“If the only way to build the Beit Hamikdash is through strife, it is preferable not to build it” — Teshuvah MeAhavah
My heart hurts.
The most incredible holiday in my life was Yom Kippur last year. At the end of the day, over 2000 people gathered in Kikar Dizengoff from all walks of life and the political and religious spectrums to hear the shofar blow that marks the end of the holiday.
Moments later bars were once again filled, cars were in the streets, and the world went back to normal. It may have been a brief moment a few minutes earlier, but, for that moment, it really felt like איש אחד בלב אחד.
It was such a unifying and powerful moment. I was on a high for days and fell in love again with this country.
This year, I was counting down the days to Yom Kippur. My friends thought I was crazy, but I was aching to get back to that moment from last year. This past year unfortunately was filled with a lot of fighting in Israel, and even just a brief moment of unity would be incredibly powerful.
In the days leading up to Yom Kippur, there was a lot of drama and back and forth between the Tel Aviv Irya, Rosh Yehudi (the organization who organized the prayers at Kikar Dizengoff the past 4 years), and the courts. Sadly, it seemed that outdoor prayers wouldn’t be taking place because of a dispute about the mechitza (separation barrier between men and women during prayers). I heard from people involved that there was a lot of work going on behind the scenes, meetings with the mayor and Chief Rabbi, and legal consultations.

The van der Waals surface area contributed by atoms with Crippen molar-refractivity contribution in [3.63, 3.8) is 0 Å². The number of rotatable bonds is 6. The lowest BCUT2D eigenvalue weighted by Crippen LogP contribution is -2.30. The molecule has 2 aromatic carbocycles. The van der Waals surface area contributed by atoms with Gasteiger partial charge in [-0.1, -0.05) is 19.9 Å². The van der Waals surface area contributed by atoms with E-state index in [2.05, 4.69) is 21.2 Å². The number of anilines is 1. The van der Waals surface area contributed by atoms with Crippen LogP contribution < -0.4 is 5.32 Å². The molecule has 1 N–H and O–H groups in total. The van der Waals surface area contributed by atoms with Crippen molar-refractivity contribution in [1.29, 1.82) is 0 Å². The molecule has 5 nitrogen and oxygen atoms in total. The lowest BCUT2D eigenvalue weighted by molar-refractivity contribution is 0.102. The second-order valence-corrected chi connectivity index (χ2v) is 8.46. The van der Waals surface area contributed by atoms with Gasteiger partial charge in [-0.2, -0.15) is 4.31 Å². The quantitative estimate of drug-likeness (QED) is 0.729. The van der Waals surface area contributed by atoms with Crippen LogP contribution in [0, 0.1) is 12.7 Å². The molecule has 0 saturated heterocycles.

To many people’s delight, Rosh Yehudi announced erev Yom Kippur that they came to a compromise and that prayers would be happening at Kikar Dizengoff that are both legal and halachic.
I walked up to the Kikar a few minutes before the prayers were scheduled to start and saw that protestors had already filled the area. As I got closer to the bima where the chazan was I heard chants of “Racists! Racists!”, “בושה!” and “Go home to your settlements! We don’t want you here!”
I stood there, very visibly religious, and started getting harassed.
People were screaming in my face, at the top of their lungs. I responded by saying that I love them, and asked if I could hug them. They said no, and that they hate me and want me to leave.
Two of my friends, who were wearing long skirts (who I ironically had been to an anti-judicial-reform protest with in Jerusalem), were shouted at and called “the Taliban”. Some protestors threatened violence, shoved and assaulted people, and inflicted verbal abuse upon anyone visibly religious, even people holding their children and pregnant women.
I saw many religious men, women and children hysterically crying due to harassment and hatred being shouted at them. My many friends and neighbors who had come to pray were now targets.
I want to point out that the videos you see on the news were taken and filtered by the protestors. Those who came to pray did not have their phones out recording what was going on. Therefore you don’t see any videos of protestors shoving pregnant women and parents holding their little children, or calling people nazis. The reality was way worse.
It was truly a heartbreaking moment. I never experienced such hate and venom in my life.
I was shaking.
Were the protestors notified by the police that the symbolic flag mechitzah was legal? Yes.
Did the protestors proceed to ignore and defy the police and interpret the law how they wanted? Yes.
Were there numerous other prayer services that were disrupted despite having zero mechitza? Yes.